Reflections and resources for lifelong learning for missionaries

Category: Team Leadership Page 1 of 3

Wearing multiple hats

Today, one of my students wrote a note on their assignment about job descriptions, “I think I have too many jobs.”

I can identify. I have two mission job descriptions. Both of them are leadership roles. One of them is supposed to take up about 60% of my time and the other the remaining 40%. I have wondered at times whether they are not in actuality two full-time positions that have somehow both found their way on to my plate. Following that analogy, pieces of both do fall off the edge and slop on to the floor every once in a while.  Maybe more often that I admit.

Leading a team takes time

Over the past few weeks, I have had a number of conversations with both new missionaries and team leaders in a few different countries.   An observation that I have made in the past has been reinforced: leading a team takes time and more time that the team leader expected.  In these conversations, I have noticed a common theme among new missionaries – leaders don’t have time for them.   Leaders are so busy with their own ministry that they directly say or inadvertently give the impression that helping a younger, less experienced team mate is a distraction from their “real ministry”.   A few months ago, we featured in this blog the testimony of one of our area directors who had learned the importance of mentoring new missionaries.  But unfortunately, for many of us, we learn this lesson slowly.

As team leaders, we often make two simple assumptions when we invite and accept new team members.

Leading multicultural teams

Just a few years ago, we could find very little that had been written about multicultural mission teams.  The subject has been of great interest in our mission organization, since our membership is becoming increasingly international, and many, if not the majority of our teams, already include members from countries other than the USA or Canada.   But very few resources for guiding the team leaders of such teams were readily available.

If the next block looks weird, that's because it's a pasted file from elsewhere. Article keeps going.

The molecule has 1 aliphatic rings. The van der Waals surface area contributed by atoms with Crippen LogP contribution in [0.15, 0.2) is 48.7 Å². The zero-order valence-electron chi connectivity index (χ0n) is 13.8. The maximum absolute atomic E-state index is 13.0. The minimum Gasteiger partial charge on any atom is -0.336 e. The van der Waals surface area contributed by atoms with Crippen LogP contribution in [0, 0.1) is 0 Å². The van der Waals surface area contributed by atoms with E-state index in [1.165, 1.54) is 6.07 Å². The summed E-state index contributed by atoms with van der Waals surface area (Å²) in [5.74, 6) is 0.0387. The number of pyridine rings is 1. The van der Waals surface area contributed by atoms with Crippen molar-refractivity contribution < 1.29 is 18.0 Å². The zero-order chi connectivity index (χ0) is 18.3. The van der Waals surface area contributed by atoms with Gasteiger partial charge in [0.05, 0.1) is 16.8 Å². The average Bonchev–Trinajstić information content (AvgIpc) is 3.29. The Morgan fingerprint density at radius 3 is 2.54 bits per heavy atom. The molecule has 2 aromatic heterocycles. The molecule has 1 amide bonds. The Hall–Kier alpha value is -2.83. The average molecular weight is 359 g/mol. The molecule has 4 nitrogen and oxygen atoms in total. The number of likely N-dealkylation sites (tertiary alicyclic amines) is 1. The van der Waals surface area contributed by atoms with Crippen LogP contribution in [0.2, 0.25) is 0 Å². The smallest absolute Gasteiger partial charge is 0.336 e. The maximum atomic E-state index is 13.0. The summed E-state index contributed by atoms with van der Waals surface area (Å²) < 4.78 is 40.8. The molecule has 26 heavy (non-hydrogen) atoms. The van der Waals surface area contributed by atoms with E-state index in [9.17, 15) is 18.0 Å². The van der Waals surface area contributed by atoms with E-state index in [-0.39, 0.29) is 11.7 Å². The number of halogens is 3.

A few would know of Lianne Roembke’s work, Building Credible Multicultural Teams.. Unfortunately, Roembke’s book has still not been released in digital form, and I cannot seem to find anyone who has written a review of it.  Then in 2011, Sheryl Silzer of SIL published her book, Biblical Multicultural Teams: Applying Biblical Truth to Cultural Differences. Silzer’s work focused on the formative nature of one’s childhood home and how that experience has impacted one’s view of what is right and wrong.

X-teams on the mission field

Part 5 on a series about teaming on the mission field.   In a previous post, we talked about the three main types of teams found in our mission organization. When new missionaries think about teaming, they are generally thinking about what we have called a basketball team. Basketball teams work together closely and interact frequently with each other about their various ministries.   But many of our mission teams are more like track teams than basketball teams. Track teams have a common purpose and team members support one another, but each person on the team works independently.